This post was written by Jeff O’Brien for Simply Residential Property Management Magazine.
People who work in the areas of renting, selling, lending or insuring homes are subject to federal, state and sometimes local fair housing and other anti-discrimination laws. Recently, the U.S. Department of Housing and Urban Development (“HUD”) released guidance indicating that landlords who turn down tenants based upon their criminal records may violate the Fair Housing Act. This article focuses on residential landlords’ fair housing responsibilities and tenants’ rights under the Fair Housing Act, particularly in regards to the statute’s prohibitions against discrimination.
Discrimination Claims Under the Fair Housing Act
The Fair Housing Act (the “Act”) is codified at Title VIII of the Civil Rights Act of 1968, 42 U.S.C. §§ 3601 et seq. The HUD regulations implementing the Act are at 24 C.F.R. Parts 100 through 125. The HUD regulations “ordinarily command considerable deference…” Gladstone Realtors v. Village of Bellwood, 441 U.S. 91, 107 (1979). The Act, which applies to both government and private defendants, makes it unlawful to discriminate because of race, color, religion, sex, familial status, national origin
or handicap. 42 U.S.C. § 3604(a), (f). (The words “disability” and “handicap” are used interchangeably.) “Familial status” refers to households with a child or children under 18 or a person who is pregnant or in the process of securing legal custody of a child under 18.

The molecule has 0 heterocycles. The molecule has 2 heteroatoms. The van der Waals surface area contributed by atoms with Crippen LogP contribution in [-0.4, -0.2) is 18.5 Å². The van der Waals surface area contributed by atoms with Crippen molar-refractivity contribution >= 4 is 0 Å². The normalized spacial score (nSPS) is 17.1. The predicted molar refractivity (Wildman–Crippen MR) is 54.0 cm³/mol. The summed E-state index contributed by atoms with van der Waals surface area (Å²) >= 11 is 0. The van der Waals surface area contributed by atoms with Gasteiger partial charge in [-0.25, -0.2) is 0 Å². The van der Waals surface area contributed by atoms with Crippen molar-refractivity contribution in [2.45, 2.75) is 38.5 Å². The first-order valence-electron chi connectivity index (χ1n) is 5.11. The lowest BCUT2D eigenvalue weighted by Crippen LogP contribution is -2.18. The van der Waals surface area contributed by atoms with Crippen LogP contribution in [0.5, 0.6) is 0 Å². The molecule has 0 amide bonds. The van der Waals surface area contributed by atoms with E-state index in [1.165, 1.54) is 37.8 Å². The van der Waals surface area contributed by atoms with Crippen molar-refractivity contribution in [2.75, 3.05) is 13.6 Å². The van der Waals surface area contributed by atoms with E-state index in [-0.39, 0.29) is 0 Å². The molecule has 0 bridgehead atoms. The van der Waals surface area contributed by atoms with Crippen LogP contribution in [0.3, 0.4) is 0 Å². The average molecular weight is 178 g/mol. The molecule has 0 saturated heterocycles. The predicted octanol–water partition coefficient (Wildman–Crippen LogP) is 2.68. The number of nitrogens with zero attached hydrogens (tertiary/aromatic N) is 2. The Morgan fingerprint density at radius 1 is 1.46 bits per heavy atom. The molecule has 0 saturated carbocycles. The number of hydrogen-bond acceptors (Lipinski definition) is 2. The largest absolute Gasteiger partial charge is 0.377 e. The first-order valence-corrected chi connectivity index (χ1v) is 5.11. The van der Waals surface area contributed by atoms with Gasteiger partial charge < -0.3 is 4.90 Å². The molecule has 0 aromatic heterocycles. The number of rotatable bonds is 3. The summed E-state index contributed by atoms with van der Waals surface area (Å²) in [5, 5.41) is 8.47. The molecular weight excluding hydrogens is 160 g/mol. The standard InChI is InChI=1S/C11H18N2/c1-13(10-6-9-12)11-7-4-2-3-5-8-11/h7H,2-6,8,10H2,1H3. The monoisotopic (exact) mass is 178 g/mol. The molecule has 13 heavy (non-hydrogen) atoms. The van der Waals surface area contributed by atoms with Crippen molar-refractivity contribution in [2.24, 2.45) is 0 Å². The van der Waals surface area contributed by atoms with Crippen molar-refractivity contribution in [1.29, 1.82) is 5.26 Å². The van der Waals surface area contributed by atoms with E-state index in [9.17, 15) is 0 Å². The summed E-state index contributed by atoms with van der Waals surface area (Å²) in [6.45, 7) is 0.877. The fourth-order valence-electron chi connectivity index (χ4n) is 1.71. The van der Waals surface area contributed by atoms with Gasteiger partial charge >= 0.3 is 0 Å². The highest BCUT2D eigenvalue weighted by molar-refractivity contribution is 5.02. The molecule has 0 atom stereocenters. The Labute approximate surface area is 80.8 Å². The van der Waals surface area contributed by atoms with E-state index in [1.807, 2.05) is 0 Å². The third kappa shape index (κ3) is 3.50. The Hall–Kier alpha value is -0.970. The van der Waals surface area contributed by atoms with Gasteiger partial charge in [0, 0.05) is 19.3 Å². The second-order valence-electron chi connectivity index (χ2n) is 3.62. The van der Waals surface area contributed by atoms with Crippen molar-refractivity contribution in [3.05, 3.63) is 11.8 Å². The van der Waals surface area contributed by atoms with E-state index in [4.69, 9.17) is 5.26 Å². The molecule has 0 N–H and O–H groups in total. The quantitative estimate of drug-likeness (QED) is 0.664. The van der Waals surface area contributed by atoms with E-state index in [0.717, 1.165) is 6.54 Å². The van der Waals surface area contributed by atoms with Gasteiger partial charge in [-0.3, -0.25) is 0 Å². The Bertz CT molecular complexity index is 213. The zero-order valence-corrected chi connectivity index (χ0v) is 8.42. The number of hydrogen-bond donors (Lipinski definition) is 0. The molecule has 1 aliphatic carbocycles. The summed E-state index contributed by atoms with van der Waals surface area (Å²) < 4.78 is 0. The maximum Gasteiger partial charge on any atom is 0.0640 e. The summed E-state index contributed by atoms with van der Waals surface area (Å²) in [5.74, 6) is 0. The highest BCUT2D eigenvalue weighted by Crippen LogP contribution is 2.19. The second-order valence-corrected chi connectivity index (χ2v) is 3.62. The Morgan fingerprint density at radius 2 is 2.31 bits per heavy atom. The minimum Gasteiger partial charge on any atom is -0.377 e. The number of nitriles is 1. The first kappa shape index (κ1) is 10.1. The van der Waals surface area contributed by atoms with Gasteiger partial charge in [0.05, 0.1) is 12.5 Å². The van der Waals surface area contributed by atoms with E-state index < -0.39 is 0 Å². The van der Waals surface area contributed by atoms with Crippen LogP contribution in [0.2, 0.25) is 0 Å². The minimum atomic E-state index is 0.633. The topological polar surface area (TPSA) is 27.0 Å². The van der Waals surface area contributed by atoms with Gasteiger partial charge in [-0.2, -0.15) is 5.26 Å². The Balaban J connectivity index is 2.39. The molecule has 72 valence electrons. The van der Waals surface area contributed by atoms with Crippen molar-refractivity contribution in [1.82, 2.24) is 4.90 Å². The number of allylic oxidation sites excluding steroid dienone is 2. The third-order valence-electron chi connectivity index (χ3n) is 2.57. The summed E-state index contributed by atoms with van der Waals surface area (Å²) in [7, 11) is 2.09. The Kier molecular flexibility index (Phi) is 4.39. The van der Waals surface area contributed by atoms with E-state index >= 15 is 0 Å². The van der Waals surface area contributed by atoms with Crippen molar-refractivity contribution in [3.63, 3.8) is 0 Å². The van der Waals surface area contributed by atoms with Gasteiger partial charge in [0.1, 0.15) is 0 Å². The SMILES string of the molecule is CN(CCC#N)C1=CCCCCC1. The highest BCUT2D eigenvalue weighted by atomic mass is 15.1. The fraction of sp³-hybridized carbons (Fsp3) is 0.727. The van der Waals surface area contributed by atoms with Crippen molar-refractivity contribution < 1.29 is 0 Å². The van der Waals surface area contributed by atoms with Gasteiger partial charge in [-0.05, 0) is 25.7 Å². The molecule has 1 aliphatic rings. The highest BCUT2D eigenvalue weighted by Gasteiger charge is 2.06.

The Act broadly prohibits the refusal to sell, rent, or negotiate for sale or rental, or acts that “otherwise make unavailable or deny” dwellings. It also specifically prohibits making statements indicating preferences (§ 3604(c)) or discriminating in terms, conditions, privileges, services or facilities (§ 3604(b)). It applies to “dwellings,” including vacant land offered for sale or lease for dwellings. The Act has been held to apply to mobile home parks, homeless shelters, and summer homes. See United States v. Columbus Country Club, 915 F.2d 877 (3d Cir. 1990), cert. denied, 501 U.S. 1205 (1991); accord, Hovsons, Inc. v. Township of Brick, 89 F.3d 1096 (3d Cir. 1996) (nursing home). The U.S. Supreme Court has held unanimously that the language of the Act is “broad and inclusive,” implementing a “policy that Congress considered to be of the highest priority,” requiring “a generous construction” of the statute. Trafficante v. Metropolitan Life Ins. Co., 409 U.S. 205, 209, 211, 212 (1972).
It is important to note that intent is not required to establish liability under the Act. Prima facie liability can be established by a showing of disparate effect. The courts of appeals have adopted different standards for determining disparate effect. The Eighth Circuit (which includes the U.S. District Court for the District of Minnesota) set forth its test to establish a prima facie FHA disparate impact claim in the case of Oti Kaga, Inc. v. South Dakota Housing Dev. Auth, 342 F.3d 871 (8th Cir. 2003). Under the Oti Kaga test, the plaintiff must demonstrate that the objected-to-action results in, or can be predicted to result in, a disparate impact upon a protected class compared to a relevant population as a whole. Oti Kaga, 342 F.3d at 883; see also Charleston Housing Auth. v. U.S. Department of Agriculture, 419 F.3d 729, 740-41 (8th Cir. 2005). Under the second step of the disparate impact burden shifting analysis, the defendant must demonstrate that the proposed action has a “manifest relationship” to the legitimate non-discriminatory policy objectives and “is justifiable on the ground it is necessary to” the attainment of these objectives. Oti Kaga, 342 F.3d at 883; Charleston Housing Auth., 419 F.3d at 741.